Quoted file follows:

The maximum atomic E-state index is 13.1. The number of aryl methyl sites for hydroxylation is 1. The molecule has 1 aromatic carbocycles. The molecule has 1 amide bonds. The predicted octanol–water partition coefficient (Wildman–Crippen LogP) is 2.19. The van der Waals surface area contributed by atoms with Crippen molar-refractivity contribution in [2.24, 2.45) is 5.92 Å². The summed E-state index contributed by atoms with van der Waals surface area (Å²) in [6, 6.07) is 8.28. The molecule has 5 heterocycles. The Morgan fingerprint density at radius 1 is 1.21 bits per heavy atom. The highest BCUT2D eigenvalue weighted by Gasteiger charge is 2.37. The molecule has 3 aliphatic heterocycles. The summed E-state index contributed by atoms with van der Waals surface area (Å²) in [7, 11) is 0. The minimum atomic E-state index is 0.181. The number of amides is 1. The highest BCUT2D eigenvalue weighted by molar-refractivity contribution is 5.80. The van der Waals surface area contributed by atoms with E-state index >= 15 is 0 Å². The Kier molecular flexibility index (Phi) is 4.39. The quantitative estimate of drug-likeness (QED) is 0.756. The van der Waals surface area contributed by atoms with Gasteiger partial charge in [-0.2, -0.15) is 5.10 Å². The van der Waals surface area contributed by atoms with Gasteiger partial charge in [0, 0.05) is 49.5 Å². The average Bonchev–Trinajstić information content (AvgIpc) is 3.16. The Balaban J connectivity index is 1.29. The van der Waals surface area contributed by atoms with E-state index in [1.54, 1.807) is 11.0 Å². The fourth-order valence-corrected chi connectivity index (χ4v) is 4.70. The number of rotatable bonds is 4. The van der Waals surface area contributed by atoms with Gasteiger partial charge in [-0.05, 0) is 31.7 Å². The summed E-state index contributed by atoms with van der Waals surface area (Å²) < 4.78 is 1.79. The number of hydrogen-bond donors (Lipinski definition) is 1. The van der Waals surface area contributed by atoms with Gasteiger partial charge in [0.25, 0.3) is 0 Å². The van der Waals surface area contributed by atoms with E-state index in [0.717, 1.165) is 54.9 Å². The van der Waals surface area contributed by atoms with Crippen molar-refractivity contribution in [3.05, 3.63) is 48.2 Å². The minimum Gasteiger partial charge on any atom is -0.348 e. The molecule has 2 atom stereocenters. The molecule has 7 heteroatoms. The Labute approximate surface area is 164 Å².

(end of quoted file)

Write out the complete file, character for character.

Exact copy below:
The maximum atomic E-state index is 13.1. The number of aryl methyl sites for hydroxylation is 1. The molecule has 1 aromatic carbocycles. The molecule has 1 amide bonds. The predicted octanol–water partition coefficient (Wildman–Crippen LogP) is 2.19. The van der Waals surface area contributed by atoms with Crippen molar-refractivity contribution in [2.24, 2.45) is 5.92 Å². The summed E-state index contributed by atoms with van der Waals surface area (Å²) in [6, 6.07) is 8.28. The molecule has 5 heterocycles. The Morgan fingerprint density at radius 1 is 1.21 bits per heavy atom. The highest BCUT2D eigenvalue weighted by Gasteiger charge is 2.37. The molecule has 3 aliphatic heterocycles. The summed E-state index contributed by atoms with van der Waals surface area (Å²) in [7, 11) is 0. The minimum atomic E-state index is 0.181. The number of amides is 1. The highest BCUT2D eigenvalue weighted by molar-refractivity contribution is 5.80. The van der Waals surface area contributed by atoms with E-state index >= 15 is 0 Å². The Kier molecular flexibility index (Phi) is 4.39. The quantitative estimate of drug-likeness (QED) is 0.756. The van der Waals surface area contributed by atoms with Gasteiger partial charge in [-0.2, -0.15) is 5.10 Å². The van der Waals surface area contributed by atoms with Gasteiger partial charge in [0, 0.05) is 49.5 Å². The average Bonchev–Trinajstić information content (AvgIpc) is 3.16. The Balaban J connectivity index is 1.29. The van der Waals surface area contributed by atoms with E-state index in [1.54, 1.807) is 11.0 Å². The fourth-order valence-corrected chi connectivity index (χ4v) is 4.70. The number of rotatable bonds is 4. The van der Waals surface area contributed by atoms with Gasteiger partial charge in [-0.05, 0) is 31.7 Å². The summed E-state index contributed by atoms with van der Waals surface area (Å²) < 4.78 is 1.79. The number of hydrogen-bond donors (Lipinski definition) is 1. The van der Waals surface area contributed by atoms with Gasteiger partial charge in [0.25, 0.3) is 0 Å². The van der Waals surface area contributed by atoms with E-state index in [0.717, 1.165) is 54.9 Å². The van der Waals surface area contributed by atoms with Crippen molar-refractivity contribution in [3.05, 3.63) is 48.2 Å². The minimum Gasteiger partial charge on any atom is -0.348 e. The molecule has 2 atom stereocenters. The molecule has 7 heteroatoms. The Labute approximate surface area is 164 Å².